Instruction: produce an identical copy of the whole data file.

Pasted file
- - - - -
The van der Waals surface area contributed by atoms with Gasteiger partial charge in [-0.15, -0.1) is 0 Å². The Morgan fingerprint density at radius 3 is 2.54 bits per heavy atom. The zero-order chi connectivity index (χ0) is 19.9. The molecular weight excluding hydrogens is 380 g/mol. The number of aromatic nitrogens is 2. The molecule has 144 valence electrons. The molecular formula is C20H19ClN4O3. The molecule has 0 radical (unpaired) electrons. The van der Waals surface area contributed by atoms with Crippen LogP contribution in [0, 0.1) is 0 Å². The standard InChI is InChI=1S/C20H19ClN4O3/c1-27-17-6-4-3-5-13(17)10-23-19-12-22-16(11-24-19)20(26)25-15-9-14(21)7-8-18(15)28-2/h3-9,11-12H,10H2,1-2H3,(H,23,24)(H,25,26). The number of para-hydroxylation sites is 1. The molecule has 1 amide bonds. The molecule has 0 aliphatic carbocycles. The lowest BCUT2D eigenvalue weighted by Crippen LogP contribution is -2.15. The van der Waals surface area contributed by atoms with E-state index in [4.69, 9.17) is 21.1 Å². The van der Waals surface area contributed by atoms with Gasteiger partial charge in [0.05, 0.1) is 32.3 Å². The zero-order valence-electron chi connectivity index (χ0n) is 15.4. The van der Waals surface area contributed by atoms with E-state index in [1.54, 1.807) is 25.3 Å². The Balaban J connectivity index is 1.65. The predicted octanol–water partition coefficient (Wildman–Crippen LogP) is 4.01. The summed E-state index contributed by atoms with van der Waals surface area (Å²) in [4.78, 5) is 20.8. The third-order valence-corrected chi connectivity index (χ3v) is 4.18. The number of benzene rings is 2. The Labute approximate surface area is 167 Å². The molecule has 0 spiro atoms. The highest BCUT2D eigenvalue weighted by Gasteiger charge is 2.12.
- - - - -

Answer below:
The van der Waals surface area contributed by atoms with Gasteiger partial charge in [-0.15, -0.1) is 0 Å². The Morgan fingerprint density at radius 3 is 2.54 bits per heavy atom. The zero-order chi connectivity index (χ0) is 19.9. The molecular weight excluding hydrogens is 380 g/mol. The number of aromatic nitrogens is 2. The molecule has 144 valence electrons. The molecular formula is C20H19ClN4O3. The molecule has 0 radical (unpaired) electrons. The van der Waals surface area contributed by atoms with Crippen LogP contribution in [0, 0.1) is 0 Å². The standard InChI is InChI=1S/C20H19ClN4O3/c1-27-17-6-4-3-5-13(17)10-23-19-12-22-16(11-24-19)20(26)25-15-9-14(21)7-8-18(15)28-2/h3-9,11-12H,10H2,1-2H3,(H,23,24)(H,25,26). The number of para-hydroxylation sites is 1. The molecule has 1 amide bonds. The molecule has 0 aliphatic carbocycles. The lowest BCUT2D eigenvalue weighted by Crippen LogP contribution is -2.15. The van der Waals surface area contributed by atoms with E-state index in [4.69, 9.17) is 21.1 Å². The van der Waals surface area contributed by atoms with Gasteiger partial charge in [0.05, 0.1) is 32.3 Å². The zero-order valence-electron chi connectivity index (χ0n) is 15.4. The van der Waals surface area contributed by atoms with E-state index in [1.54, 1.807) is 25.3 Å². The Balaban J connectivity index is 1.65. The predicted octanol–water partition coefficient (Wildman–Crippen LogP) is 4.01. The summed E-state index contributed by atoms with van der Waals surface area (Å²) in [4.78, 5) is 20.8. The third-order valence-corrected chi connectivity index (χ3v) is 4.18. The number of benzene rings is 2. The Labute approximate surface area is 167 Å². The molecule has 0 spiro atoms. The highest BCUT2D eigenvalue weighted by Gasteiger charge is 2.12.